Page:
Archive for January, 2010:
This post is inspired by Balancing Beauty and Bedlam’s frugal fashion show. I don’t pretend to be fashionable, but I do think I’m pretty thrifty if I put my mind to it. Here are some outfits that I’ve put together that are 90% from thrift stores — everything except for the shoes.
I’ve never been able to find good shoes at thrift stores in my size. So hey uh, stylish Pittsburghers who wear size 10-11 shoe: feel free to donate your goods at my favorite stores.
Oh, and I wanted to mention that although I’m not wearing tights in either of these pics, I recently did find several NEW IN PACKAGE tights/hosiery at a thrift store! We’re talking less than $0.50/pair. Some package designs look like they were from the ’80s. Not exaggerating.
I thought I’d show you some skirt and dress outfits, since my thrifted jeans are pretty basic.
- Vest: $2
- Mauve top: $3 at Salvation Army — Ann Taylor Loft
- Houndstooth skirt: $1
- Black & white patterned skirt: $1
- Shoes: TJ Maxx several years ago. Less than $20, but I can’t remember exactly.
The houndstooth skirt is a “petite” size. I am the opposite of petite (5’10”) so on its own the skirt is too short for me. I layered another skirt underneath for added length and interest.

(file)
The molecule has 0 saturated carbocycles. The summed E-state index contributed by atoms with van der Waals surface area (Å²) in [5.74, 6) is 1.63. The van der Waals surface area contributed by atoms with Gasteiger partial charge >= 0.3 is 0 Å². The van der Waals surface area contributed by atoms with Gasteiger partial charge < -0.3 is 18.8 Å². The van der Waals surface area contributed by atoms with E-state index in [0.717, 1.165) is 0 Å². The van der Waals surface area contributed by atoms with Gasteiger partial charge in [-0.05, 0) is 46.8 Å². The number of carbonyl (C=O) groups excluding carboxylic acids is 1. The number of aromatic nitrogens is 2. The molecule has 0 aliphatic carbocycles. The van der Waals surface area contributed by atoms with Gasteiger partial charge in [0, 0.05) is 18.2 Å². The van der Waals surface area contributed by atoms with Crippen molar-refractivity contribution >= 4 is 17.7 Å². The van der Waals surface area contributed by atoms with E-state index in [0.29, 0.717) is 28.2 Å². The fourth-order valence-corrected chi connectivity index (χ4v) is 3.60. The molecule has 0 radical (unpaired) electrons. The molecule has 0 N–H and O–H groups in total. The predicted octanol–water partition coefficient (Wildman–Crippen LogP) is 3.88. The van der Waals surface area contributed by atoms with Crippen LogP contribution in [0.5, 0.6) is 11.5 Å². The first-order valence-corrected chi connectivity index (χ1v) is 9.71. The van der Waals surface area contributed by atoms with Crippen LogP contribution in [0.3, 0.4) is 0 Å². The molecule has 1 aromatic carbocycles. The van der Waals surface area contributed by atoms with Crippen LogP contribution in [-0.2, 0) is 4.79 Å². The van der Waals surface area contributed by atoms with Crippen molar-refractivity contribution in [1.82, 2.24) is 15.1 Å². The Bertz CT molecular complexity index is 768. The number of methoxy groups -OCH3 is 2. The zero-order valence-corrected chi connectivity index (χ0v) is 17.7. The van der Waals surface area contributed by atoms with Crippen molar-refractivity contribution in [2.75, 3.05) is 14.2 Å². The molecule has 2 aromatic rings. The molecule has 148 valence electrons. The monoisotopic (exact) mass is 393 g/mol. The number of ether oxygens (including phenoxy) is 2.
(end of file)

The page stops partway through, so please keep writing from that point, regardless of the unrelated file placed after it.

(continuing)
- Houndstooth dress: $1
- Black pleated skirt: $1
- Belt: $1
- Shoes: TJ Maxx
This dress is also for petites. Since it fits fine everywhere but the length, I just layered a skirt underneath like I did in my first outfit.
This year, we’ll be joining a CSA for the first time. A CSA, or community-supported agriculture, is a fantastic way to eat local (and maybe organic) produce, support a local farm, save time and money, and eat more healthfully.
My friend Renee suggested a particular farm which offers a variety of share sizes.
We’ll probably get the “small” share which costs $300 for 22 weeks. That’s a mere $13.64 per week. A large share costs $475, or $21.59.
We’ll get 6-8 varieties of fruits and veggies each week, and on occasion, they’ll toss in some preserves, flowers, baked goods and other treats.
Sounds like a deal to me!
I’ll have to drive just a short distance to my pick-up point each week. I like how I won’t have to stop at a farmers’ market or spend a lot of time in the produce section at the grocery.
And, since I’ll know what types of produce I’ll get each week (it’ll be listed on their web site), it’ll help me plan menus a little quicker.
I’ve never been so excited about produce!
The $300 price tag is a good deal, but it is a lot of money upfront. Since payment isn’t due until May, I’ll set aside some money each month until then to cover our costs.
If you’re thinking about joining a CSA this year, why not start researching your options now? You can choose your CSA and find out how much it’ll cost. Be prepared to add it to your budget now, and enjoy a lower grocery budget during the summer.
Find a CSA in your area by visiting this site.
Have you done a CSA in the past? How was your experience?